I question whether experimental sculptures can belong on ordinary structures.


Things proceed incrementally. They are relative, rather than absolute. (Try something, try something else).


In my imagination things always fit together seamlessly. Gaps are almost always unintended consequences. This is a flaw with my imagination, not with reality.


Sometimes it is necessary to start again. This could be because circumstances change; the existing approach becomes unworkable, inappropriate or irrelevant; or you learn something you didn’t know when you began.

A thought on alternatives. At some stage you will commit to an option. This doesn’t mean it’s the right option, or best option. It just means it’s the option you chose.


Many of my wood remnants break. This could be because:

1. I get them from the scrap bin, where they may have been discarded by someone else because they contained knots or splits

2. I bought a piece of wood that was a second

3. I am heavy handed (slightly clumsy)

4. I try to confirm durability or breakability as I go by submitting the materials to stress

5. It is a reality of wood that it has knots and splits which don’t withstand stress

6. I work in a state of near chaos a lot of the time and the mess means things get knocked over easily

7. I am human


Edges, borders, categories, parameters (and therefore gaps), are chosen and imposed. They could equally have been otherwise.


You have to stop somewhere, in the same way that you have to start somewhere.

It is difficult to resist the urge to smooth edges and replicate “successful” experiments. (I wonder if this will happen anyway, a tendency to average.)


(A thought on how I end up with the results I do). There is a flaw in my system. The flaw is me.


I didn’t collect notes the way I initially planned. I realised that in order to explain a process it is necessary to relate all stages, rather than produce smooth, shiny outcomes. (This seemed obvious after the fact)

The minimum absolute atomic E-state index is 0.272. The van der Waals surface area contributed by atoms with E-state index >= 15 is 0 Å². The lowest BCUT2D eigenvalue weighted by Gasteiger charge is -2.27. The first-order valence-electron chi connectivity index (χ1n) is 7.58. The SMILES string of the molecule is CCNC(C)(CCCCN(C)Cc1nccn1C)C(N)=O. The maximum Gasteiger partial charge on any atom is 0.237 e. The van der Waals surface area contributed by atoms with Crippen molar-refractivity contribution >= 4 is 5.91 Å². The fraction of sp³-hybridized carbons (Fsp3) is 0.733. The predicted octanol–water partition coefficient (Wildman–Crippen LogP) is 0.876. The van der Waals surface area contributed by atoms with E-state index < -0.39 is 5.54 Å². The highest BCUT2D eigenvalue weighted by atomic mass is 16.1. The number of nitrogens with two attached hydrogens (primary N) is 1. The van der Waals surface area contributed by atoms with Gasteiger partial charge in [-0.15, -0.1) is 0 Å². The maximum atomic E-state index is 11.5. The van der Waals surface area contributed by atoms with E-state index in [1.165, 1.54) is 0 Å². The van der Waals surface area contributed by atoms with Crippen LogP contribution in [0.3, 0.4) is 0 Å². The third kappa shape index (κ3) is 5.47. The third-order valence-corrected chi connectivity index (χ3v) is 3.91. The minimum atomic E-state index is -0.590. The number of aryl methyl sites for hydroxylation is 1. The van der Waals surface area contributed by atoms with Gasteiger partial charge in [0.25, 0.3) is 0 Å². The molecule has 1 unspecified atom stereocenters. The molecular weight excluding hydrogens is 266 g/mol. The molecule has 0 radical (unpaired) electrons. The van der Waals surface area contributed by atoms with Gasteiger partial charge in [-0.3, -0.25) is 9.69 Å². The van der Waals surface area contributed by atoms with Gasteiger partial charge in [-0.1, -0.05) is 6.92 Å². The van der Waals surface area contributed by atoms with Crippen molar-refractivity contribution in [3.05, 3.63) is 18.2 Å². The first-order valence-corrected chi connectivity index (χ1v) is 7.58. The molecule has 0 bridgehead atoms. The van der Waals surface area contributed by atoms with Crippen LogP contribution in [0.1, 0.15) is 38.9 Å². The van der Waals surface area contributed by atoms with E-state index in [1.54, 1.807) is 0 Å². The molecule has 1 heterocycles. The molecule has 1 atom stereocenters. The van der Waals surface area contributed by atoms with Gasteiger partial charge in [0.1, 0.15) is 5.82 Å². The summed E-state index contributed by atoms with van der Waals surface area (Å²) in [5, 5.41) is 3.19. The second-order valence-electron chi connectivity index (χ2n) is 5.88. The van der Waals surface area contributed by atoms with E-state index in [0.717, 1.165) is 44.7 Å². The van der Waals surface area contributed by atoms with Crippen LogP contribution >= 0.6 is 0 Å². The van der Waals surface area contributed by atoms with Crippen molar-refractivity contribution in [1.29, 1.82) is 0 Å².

Initially I attempted to impose order and structure on my project and stifled it completely. The imposed structure left no space to experiment.


The ‘winging-it’ method is actually not winging it at all. It is application of all the knowledge collected from many different practical experiences which may not relate directly to the matter at hand but have definite (or possible) parallels.


I want to reframe gaps as space for movement, re-configuring, re-thinking and trying new approaches.


I have to keep reminding myself that in this project it is ok (or maybe even important) to not know where I’m going.

I could probably be safer with tools and equipment sometimes.


Experiments, life, infect each other.


Sometimes I am overly cautious about crossing the road.


Alternating between chaos and order. Clear space helps me think, whilst a huge mess seems to be one of the conditions for my creative process. It gives a lot to look for order in.


Sometimes the seemingly most ordinary experiments yield the most unexpected results. Unexpected results are a good outcome. They make me question what I thought I knew.

Loose plans are important so there is somewhere to start, and tools and materials to start with.